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Monthly Archives: March 2012

Cyprus Vat to rise

 

VAT in Cyprus will rise to 17% from March 1st 2012

According to the Finance Ministry’s V.A.T Service, the increase – part of the government’s efforts to fill state coffers and combat the economic crisis- will not affect products and services where VAT is set at a reduced rate of 5% or 8%.

For Property Buyers:

a] The applicant must be a permanent resident of Cyprus before signing the Sales Agreement.

b] The Sales Agreement is signed with 17% VAT included. A provision is added that if / when the Purchaser obtains approval from the Vat people, he will provide the Vendor with the approval and the Vendor will claim the difference back from the VAT (form 4B) if he has already paid it to the Authorities (VAT payable every 3 months).

After the approval, every other payment shall bear 5%. When the Vendor receives the return from the VAT, he either pays it back to the Purchaser or gives him a credit note.

c] In case of an under construction property, the water and electricity bills must be sent to the VAT within 6 months after the delivery of the property to the Purchaser.

Therefore an E.U. citizen who is not a permanent resident of Cyprus cannot get this benefit unless he first comes to Cyprus, becomes a permanent resident and after 2 years buys a property.

 

Cyprus expats could face prosecution

Cyprus expats could face prosecution because they lack alien registration certificate

THOUSANDS of European expats could face prosecution because they lack alien registration certificates and are unaware that the government has scrapped their ID cards, it emerged this week.
The discovery was made after one British permanent resident tried to replace her stolen Cyprus ID at a citizens’ service centre (CSC) but was told the card she carried since 2000 and its associated ID number were obsolete.
Instead, the Nicosia CSC officer told her she must return to the immigration office to apply for an alien’s registration certificate (ARC) or ‘yellow slip’ in order to access the services their cards provided.
Last year the Interior Ministry withdrew ID cards for non Cypriots who were not permanent residents, pending the introduction of a new biometric ID card.
However, the ministry confirmed the rules apply to all non Cypriots, regardless their marital or residential status, length of stay or the type of ID card, and that biometric cards will not be given to non Cypriots.
The outraged expat, who arrived in 1991, married a Cypriot in 1998 and received her Cyprus ID card in 2000 told the Sunday Mail: “It’s bloody ridiculous. I have been here 20 years. I have jumped through every government hoop imaginable, and to be told I now have to go and get a residents’ permit is ludicrous.”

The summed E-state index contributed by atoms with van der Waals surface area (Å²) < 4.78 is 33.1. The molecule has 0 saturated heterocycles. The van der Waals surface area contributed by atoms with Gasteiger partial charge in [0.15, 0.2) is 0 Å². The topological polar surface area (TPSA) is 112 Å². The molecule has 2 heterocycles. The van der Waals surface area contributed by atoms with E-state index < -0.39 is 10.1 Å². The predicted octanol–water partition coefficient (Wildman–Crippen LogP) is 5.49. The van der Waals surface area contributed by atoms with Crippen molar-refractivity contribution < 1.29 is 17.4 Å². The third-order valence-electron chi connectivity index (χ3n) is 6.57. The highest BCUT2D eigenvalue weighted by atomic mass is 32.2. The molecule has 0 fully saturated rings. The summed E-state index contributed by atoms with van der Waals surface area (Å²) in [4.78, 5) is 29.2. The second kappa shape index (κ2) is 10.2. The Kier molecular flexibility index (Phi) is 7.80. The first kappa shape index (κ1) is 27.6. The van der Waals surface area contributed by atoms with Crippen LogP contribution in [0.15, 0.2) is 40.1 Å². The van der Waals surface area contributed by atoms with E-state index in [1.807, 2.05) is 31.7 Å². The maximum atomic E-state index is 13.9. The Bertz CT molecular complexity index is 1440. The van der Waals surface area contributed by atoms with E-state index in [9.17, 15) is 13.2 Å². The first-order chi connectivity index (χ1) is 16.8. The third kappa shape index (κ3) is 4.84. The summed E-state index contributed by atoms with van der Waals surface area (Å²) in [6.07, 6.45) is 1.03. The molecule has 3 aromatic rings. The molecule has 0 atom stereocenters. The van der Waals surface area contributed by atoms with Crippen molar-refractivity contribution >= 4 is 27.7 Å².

Without the old ID, she has already run into problems at her local bank, which had continued to identify her by the obsolete number: “My passport and driver’s licence were stolen with my ID, so in the end I had to ask my sister in law, who works at the bank, to vouch for me.”
“What happens now when I want to take my children to the hospital? Do I have to register as an alien when I am already a permanent resident?” She said.
A health ministry official confirmed that anyone who can demonstrate that they are an EU citizen, working and paying social insurance contributions can access government medical care.
He said those who previously had ID cards could register with their passports and social security information, however, the registration is much quicker and simpler for the health ministry with a yellow slip.
Another problem is that the yellow slip is needed to get a driving licence, so driving abroad is now impossible for this expat until she re-registers.
After several weeks of calling, the Sunday Mail eventually tracked down Immigration Services head Anny Shakkali, who said: “We stopped issuing ID cards (to EU citizens) last year. Now all non Cypriots should carry an aliens’ registration certificate. They cannot use their ID cards.”
The change in policy means it is not only permanent residents with foreign passports who now have to face the nightmarish and lengthy bureaucratic process of yellow slip applications. 
EU citizens who were issued the foreigners’ ID cards must also get yellow slips, or face a fine of up to €2,539.
Shakkali claimed it was “impossible” for anyone to live in Cyprus for more than a year without obtaining the aliens registration certificate, despite having referred several cases to the police for prosecution. So how many are in this situation now? 
The ministry does not know, but the total could be substantial: Shakalli acknowledged “tens of thousands” of Europeans had obtained ID cards over the years, although these people were not tracked in and out of Cyprus.
An informal survey of several EU expats by the Sunday Mail also showed several had been here longer than three months without obtaining their slips, and some who were still in possession of their redundant ID cards.
Last year, for example, the Sunday Mail reported the story of British expat Malcolm Jester, who moved to Cyprus in 1993, married a Cypriot and in 1995 began working in a kiosk, without registering: it was only when he was admitted to hospital in 2011 when he had been ‘off the radar’ for 18 years. He was landed with a €4,000 medical bill.
Jester’s story suggests that if you are long term expat with an ID card but no yellow slip, it pays to jump through the hoops before anything goes wrong. 
To do this, you will need to visit the immigration office and provide several completed forms, photographs, a nominal registration fee and your passport. For more information on the process, visit: http://cyprus.angloinfo.com/countries/cyprus/residency.asp
Courtesy Cyprus Mail
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